myverywildchild

The chaos and mania of parenting a child on the spectrum

Our Psychiatrist Has Us Hooked

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Yes, my daughter is on Zoloft which, though non-addictive, is difficult to wean from. Last year when we sought out a psychiatrist, my daughters meltdowns were so often and extreme that we were in crisis mode. She needed help. Her brain chemistry was not allowing her body to regulate. It was necessary. Gratefully, I got a recommendation from a friend who has two sons on the spectrum. She had seen this psychiatrist and had immediate and positive results with her sons. She warned me that the psychiatrist was expensive and out of pocket. No matter—we were desperate for help, we were terrified about finding a qualified person, and we were willing to pay the cost. What we didn’t realize is what narrow options we had and that choosing this person to medicate our daughter not only made her dependent on the medicine, it makes us dependent on the psychiatrist. We are, essentially, hooked. Indefinitely.

Of course, it is worth it when you are receiving the right treatment for your child. It has been a god send for ours. The Zoloft has decreased her tantrums, her aggression, and a great deal of her ocd behaviors. (We have judged her progress by the degree to which she gags at random objects, i.e. miniature pink baby dolls, a stuffed rabbit, or a Boars Head ham sign). However, it has been a gradual climb, and at a year now, we are still testing out the dose. It is considerably low, and the psychiatrist has admitted she wants to proceed with caution. Which was more than ok with us. After one increase, our daughter had a “bad day,” physically acting out and throwing things around her support classroom. These kinds of surges can happen when a dose is increased. So we have proceeded with caution. We have checked in frequently with the doctor, and with each frequent check, we owe the psychiatrist another exceedingly high fee. Without giving specific numbers, my husband has pointed out that if she works a forty hour workweek, she earns an excess of a million dollars a year. Quite a fee.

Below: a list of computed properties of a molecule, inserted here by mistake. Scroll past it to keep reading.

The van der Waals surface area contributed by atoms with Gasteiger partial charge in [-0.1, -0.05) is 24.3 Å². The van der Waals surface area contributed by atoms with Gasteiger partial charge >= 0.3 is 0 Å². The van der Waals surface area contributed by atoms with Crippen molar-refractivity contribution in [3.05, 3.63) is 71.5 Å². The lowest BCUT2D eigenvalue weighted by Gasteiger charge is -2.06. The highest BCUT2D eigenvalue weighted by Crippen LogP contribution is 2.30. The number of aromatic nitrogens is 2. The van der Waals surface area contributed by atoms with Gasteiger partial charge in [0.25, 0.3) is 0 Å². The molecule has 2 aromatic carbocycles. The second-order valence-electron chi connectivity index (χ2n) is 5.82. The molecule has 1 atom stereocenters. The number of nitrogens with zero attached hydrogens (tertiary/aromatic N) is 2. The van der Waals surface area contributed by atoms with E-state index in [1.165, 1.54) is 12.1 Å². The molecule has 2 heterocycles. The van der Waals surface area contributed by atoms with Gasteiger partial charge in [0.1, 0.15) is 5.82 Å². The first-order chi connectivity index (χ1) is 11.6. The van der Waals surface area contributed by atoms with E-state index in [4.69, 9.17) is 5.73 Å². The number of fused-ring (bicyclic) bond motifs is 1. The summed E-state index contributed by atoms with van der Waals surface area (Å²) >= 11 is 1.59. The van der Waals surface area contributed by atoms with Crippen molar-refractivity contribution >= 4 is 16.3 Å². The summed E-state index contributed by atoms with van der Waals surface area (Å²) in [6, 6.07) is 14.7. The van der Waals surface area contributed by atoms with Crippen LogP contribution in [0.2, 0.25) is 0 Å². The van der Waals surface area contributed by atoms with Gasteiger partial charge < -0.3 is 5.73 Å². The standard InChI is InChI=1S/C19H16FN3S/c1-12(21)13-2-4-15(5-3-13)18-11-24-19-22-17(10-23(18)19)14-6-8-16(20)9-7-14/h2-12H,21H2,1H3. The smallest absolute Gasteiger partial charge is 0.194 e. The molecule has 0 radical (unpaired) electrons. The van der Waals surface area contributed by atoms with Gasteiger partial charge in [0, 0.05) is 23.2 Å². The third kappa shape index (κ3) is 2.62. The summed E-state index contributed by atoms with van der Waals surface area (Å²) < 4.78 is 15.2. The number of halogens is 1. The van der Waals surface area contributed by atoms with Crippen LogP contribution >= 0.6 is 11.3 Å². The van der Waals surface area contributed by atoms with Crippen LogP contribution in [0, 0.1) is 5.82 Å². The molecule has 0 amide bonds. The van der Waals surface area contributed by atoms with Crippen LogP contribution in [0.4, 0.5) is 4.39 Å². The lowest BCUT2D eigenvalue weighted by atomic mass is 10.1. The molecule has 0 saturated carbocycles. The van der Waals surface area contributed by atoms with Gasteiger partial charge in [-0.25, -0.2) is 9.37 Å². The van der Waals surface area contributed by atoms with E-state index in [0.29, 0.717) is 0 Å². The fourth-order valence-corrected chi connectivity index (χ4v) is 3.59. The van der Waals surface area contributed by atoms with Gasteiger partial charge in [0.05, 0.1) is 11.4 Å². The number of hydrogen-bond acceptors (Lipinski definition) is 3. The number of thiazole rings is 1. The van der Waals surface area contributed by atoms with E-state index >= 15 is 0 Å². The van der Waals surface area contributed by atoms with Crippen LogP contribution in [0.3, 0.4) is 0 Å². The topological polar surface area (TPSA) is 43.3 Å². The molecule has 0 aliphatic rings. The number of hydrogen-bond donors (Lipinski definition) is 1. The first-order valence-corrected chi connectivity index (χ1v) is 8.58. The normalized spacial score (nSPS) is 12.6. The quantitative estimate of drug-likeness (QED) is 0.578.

Of course, we could go through our insurance. It’s not as if we have an obscure insurance plan. Even with a pricey Independence Blue Cross coverage, it was difficult for me to find providers in the mental health field. Few prescribe to children under eighteen, which of course gave me pause about our decision. But I have seen the difference. I know that it was simply necessary for my daughter, at least at the time we started. If I had gone through our insurance, most practices I found either had a three month wait list, or required that my daughter receive six weeks of therapy. Meanwhile, she was having such severe meltdowns at school that she was once barricaded under desks. We didn’t have three months.

As the private Psychiatrist said, “That’s the beauty of private practice.” The other “beauty” of it is that I am beholden to her anytime I fill a prescription. At least for now as we work out her dose. Our half hour appointments cost more than I spend on two weeks-worth of groceries. And should we go over time, and actually discuss the behaviors and emotions of the family, (the basis for determining how our daughter is doing), doc is sure to charge us for the fifteen minute over time. And should I feel nervous and need to email or call her during an unscheduled time, because I accidentally skipped a dose, or my daughter is having a stomach upset? I do not always receive a response, and am gently reminded that we may need to schedule an appointment.

I’m not sure what her “Maintenance” fees are, but I did research another private psychiatrist. I thought she might have a better “bedside” manner. She did. She also charges a third more. At least she makes it clear she is charging the extra fifteen minutes of therapy. Fifteen minutes? I’d be better off doing yoga, or lighting a candle, or deep breathing. Now I wonder if the same isn’t true of our daughter.